Vladimir Putin Offers James Comey Political Asylum, & No One's Sure If It's A Joke
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Russian humor is known to be wry, dark, and often replete with sardonic punchlines. Perhaps keeping with that tradition, Russian president Vladimir Putin offered James Comey political asylum while speaking on a Russian call-in show on Thursday — though whether or not he meant it was up for debate.

During the program Direct Line, Putin described Comey's leaking of conversations with Trump as "weird," according to translators. He said, "It sounds and looks very weird when the chief of a security agency records his conversation with the commander in chief and then hands it over to media via his friend."

Putin then talked about the comparison between Comey and American whistleblower Edward Snowden, who was granted asylum in Russia in 2013 after leaking classified information from the National Security Agency. He pointed to the similarities between the two: Both seemed to have leaked confidential conversations and documents to the public. The Russian leader said that if Comey faced any consequences for his leaking of conversations, then "we are ready to offer political asylum in Russia to him as well."

While it was not clear whether Putin's offer was serious, many justifiably considered it a joke, give the prominent role Russia is playing in discussions of American politics today.

Direct Line is an annual show wherein viewers can send a broad range of political queries to the Russian leader, which he addresses over a course of several hours. In the 15th edition of the show — which spanned four detailed and intense hours — Putin dabbled in heavy topics on the Russian economy, foreign policy, the Ukrainian crisis, and much more.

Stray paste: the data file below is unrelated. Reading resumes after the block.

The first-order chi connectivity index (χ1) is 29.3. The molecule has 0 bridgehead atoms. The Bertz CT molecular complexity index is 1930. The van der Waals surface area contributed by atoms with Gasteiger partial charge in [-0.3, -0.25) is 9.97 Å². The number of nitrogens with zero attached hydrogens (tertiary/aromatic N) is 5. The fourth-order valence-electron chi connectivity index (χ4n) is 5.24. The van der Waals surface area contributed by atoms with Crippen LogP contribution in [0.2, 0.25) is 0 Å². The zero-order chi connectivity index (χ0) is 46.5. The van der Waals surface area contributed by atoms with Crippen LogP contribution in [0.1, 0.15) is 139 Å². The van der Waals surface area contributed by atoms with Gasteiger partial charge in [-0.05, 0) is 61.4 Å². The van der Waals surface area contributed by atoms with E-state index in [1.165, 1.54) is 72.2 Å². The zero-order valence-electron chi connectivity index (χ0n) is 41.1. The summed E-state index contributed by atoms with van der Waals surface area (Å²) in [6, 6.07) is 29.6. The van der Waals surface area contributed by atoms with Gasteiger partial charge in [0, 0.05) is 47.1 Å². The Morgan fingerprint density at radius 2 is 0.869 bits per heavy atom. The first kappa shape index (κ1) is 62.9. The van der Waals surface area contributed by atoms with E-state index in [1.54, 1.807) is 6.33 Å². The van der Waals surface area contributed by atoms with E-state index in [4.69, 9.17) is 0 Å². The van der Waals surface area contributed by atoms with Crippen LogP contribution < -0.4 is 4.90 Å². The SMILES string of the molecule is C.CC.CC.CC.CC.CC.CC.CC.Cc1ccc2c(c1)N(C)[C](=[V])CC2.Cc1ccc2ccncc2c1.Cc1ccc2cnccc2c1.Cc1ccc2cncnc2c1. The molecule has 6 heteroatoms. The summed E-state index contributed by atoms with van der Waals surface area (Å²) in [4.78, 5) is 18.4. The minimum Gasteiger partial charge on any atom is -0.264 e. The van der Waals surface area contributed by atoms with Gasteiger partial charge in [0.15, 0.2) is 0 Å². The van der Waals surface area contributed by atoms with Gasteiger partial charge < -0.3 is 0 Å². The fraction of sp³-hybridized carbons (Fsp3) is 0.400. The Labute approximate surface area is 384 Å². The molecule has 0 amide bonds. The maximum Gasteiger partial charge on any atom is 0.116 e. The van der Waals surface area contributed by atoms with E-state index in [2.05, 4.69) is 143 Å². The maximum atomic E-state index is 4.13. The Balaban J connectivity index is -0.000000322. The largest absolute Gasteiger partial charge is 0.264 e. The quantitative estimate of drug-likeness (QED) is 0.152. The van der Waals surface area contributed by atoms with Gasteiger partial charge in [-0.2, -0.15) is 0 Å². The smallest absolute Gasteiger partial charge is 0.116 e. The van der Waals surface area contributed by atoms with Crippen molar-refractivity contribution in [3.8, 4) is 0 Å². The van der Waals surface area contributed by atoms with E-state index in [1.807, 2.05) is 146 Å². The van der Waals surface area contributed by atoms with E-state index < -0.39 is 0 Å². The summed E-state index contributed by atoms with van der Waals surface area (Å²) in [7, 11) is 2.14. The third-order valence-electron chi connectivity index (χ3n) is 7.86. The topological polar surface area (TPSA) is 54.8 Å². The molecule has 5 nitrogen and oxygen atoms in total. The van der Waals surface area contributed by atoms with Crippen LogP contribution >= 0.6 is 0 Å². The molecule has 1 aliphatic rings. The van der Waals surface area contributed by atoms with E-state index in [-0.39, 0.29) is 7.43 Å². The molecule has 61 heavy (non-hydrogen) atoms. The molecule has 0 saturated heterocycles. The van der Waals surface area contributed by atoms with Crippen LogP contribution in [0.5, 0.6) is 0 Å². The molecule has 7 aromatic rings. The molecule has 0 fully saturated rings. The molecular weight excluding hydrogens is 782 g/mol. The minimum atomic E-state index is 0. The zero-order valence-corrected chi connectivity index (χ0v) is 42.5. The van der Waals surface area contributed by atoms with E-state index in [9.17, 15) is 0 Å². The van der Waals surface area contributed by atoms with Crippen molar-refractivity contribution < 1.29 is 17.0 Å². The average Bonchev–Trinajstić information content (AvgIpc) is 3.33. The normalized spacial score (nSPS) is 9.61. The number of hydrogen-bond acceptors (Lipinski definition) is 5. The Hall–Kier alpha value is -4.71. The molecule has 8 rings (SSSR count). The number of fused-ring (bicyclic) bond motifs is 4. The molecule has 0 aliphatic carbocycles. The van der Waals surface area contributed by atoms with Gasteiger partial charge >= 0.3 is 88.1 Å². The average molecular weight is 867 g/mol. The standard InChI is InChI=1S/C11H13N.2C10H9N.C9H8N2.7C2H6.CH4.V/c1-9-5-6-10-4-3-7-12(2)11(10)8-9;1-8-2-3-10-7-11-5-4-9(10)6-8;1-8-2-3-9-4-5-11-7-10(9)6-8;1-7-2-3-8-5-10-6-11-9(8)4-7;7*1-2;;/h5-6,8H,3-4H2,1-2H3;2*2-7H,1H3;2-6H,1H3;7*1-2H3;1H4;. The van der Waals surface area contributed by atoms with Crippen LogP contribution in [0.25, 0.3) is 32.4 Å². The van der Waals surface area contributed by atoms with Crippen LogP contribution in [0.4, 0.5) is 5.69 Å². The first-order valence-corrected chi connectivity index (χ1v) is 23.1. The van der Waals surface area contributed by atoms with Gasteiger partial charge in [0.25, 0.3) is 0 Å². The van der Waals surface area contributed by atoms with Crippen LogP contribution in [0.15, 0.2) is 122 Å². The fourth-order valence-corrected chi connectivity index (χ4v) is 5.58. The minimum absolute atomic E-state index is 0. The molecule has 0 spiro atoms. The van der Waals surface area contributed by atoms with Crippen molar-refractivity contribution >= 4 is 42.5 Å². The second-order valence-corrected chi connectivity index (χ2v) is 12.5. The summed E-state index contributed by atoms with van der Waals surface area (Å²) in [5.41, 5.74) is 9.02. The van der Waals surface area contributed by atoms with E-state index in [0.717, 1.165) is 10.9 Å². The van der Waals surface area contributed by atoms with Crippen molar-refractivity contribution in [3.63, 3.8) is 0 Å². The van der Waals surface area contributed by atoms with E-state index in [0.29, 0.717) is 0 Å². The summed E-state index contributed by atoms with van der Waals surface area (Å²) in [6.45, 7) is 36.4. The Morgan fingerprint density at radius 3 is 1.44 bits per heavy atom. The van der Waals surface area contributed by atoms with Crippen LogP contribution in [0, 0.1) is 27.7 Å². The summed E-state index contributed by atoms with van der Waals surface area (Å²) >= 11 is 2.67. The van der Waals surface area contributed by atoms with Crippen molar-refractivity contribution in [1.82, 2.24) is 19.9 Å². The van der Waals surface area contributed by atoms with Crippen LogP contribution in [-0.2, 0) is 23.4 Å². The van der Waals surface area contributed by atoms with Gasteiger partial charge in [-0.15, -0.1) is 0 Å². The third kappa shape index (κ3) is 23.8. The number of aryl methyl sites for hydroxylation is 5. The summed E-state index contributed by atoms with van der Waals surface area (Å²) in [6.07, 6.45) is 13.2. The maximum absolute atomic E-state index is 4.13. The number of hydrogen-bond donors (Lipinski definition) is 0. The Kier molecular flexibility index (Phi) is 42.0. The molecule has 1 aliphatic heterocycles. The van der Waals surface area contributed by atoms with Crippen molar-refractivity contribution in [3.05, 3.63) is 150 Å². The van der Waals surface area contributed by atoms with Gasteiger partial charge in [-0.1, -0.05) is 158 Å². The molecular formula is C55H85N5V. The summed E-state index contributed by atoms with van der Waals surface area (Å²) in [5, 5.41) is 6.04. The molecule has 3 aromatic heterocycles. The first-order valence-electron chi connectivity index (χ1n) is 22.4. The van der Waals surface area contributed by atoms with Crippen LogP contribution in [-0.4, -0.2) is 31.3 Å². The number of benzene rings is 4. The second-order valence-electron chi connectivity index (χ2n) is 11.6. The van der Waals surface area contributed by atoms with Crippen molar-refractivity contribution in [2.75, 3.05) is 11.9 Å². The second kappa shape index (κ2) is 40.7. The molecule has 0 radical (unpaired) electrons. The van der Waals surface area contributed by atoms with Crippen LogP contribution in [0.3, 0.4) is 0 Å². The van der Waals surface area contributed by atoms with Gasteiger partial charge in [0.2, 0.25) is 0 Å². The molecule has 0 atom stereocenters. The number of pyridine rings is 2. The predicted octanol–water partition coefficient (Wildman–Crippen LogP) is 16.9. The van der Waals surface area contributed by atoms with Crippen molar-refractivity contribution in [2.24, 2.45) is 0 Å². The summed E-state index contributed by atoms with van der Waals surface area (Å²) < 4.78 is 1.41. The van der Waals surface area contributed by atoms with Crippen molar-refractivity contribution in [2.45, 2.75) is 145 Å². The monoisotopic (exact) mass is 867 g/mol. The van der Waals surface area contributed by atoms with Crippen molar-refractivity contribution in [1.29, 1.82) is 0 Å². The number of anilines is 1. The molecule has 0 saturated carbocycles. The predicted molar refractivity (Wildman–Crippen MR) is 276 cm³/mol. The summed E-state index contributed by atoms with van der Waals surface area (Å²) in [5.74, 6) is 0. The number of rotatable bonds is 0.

Inevitably, the ongoing Russia probe in the United States was broached on the program. Russia's role in the 2016 election has been a contentious, ongoing topic. The investigation into possible collusion between Donald Trump's campaign and Kremlin officials most recently expanded when news broke that special counsel Robert Mueller is looking into whether Trump himself attempted to obstruct justice.

On Thursday morning, the president took to Twitter to air his grievances: "You are witnessing the single greatest WITCH HUNT in American political history — led by some very bad and conflicted people!"

His comments on Comey and the leaks aside, Putin made a note on the show that Russia actively seeks cooperation with the United States. He mentioned that both countries could do well by collaborating over issues of global poverty, climate change, curtailing weapons of mass destruction, and preventing escalation between the United States and North Korea.

Suggestions on the show about whether Russia had colluded with Trump's campaign during the presidential race were rejected wholly. Instead, Putin placed emphasis on Russia's intention to improve its relations with the United States. Putin said: "We don’t see America as our enemy."